Efficacy of group treatment for intimate partner violence (IPV) has been the subject of ongoing debate and has limited research depth with respect to specific populations of Latino men. The increasing Latino population of the United States provides a challenge for mental health practitioners who wish to deliver culturally informed clinical interventions. This study attempts to understand the experiences of Spanish speaking Latino men of Mexican origin, who are participating in mandated group treatment for IPV to provide insight for clinicians working with this population. A qualitative phenomenological approach was utilized to gather data from 10 men who identified as Mexican, Mexican/American, or Latino. The data revealed some key themes including: positive impact of group treatment, IPV is a spectrum of behaviors, impact of gender roles stress on IPV, duality within the construct of Latino masculinity, influence of marital dynamics on IPV, and that IPV strains parent-child relationships. Clinical recommendations are made for therapists to reserve individual biases, utilize structured psycho educational approaches, discuss masculinity construct, and facilitate parenting skills education in group treatment with Latino men. Discussions are also formulated surrounding the challenges and benefits of utilizing qualitative research designs with Latino populations to understand the complexities of constructs such as masculinity, IPV, and machismo.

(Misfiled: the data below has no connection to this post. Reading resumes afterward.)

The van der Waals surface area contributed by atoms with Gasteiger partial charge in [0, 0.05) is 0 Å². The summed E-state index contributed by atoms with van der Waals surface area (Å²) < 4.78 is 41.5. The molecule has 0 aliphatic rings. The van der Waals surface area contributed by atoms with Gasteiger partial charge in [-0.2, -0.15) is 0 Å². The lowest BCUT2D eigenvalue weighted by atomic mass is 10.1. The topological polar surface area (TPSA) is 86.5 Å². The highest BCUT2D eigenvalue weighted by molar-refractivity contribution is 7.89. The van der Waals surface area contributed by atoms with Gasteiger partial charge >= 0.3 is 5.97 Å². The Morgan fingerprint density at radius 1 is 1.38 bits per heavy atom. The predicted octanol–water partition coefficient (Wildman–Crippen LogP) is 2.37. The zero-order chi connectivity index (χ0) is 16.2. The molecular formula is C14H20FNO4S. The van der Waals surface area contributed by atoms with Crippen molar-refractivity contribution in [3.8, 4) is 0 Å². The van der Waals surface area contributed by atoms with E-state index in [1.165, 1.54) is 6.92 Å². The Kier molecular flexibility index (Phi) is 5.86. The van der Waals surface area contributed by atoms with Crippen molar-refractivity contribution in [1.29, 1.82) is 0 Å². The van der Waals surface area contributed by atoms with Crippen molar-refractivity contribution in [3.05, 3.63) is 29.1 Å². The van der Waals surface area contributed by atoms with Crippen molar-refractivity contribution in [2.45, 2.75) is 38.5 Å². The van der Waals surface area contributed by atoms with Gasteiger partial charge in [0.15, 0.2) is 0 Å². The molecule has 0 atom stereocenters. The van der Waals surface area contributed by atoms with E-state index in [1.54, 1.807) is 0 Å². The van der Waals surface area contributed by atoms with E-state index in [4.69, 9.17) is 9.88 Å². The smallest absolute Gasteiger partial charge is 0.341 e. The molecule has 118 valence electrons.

Library of Congress Subject Headings

Dissertations (PsyD) -- Psychology; Intimate partner violence; Mexican Americans

Date of Award


School Affiliation

Graduate School of Education and Psychology



Degree Type


Degree Name


Faculty Advisor

Gallardo, Miguel E.;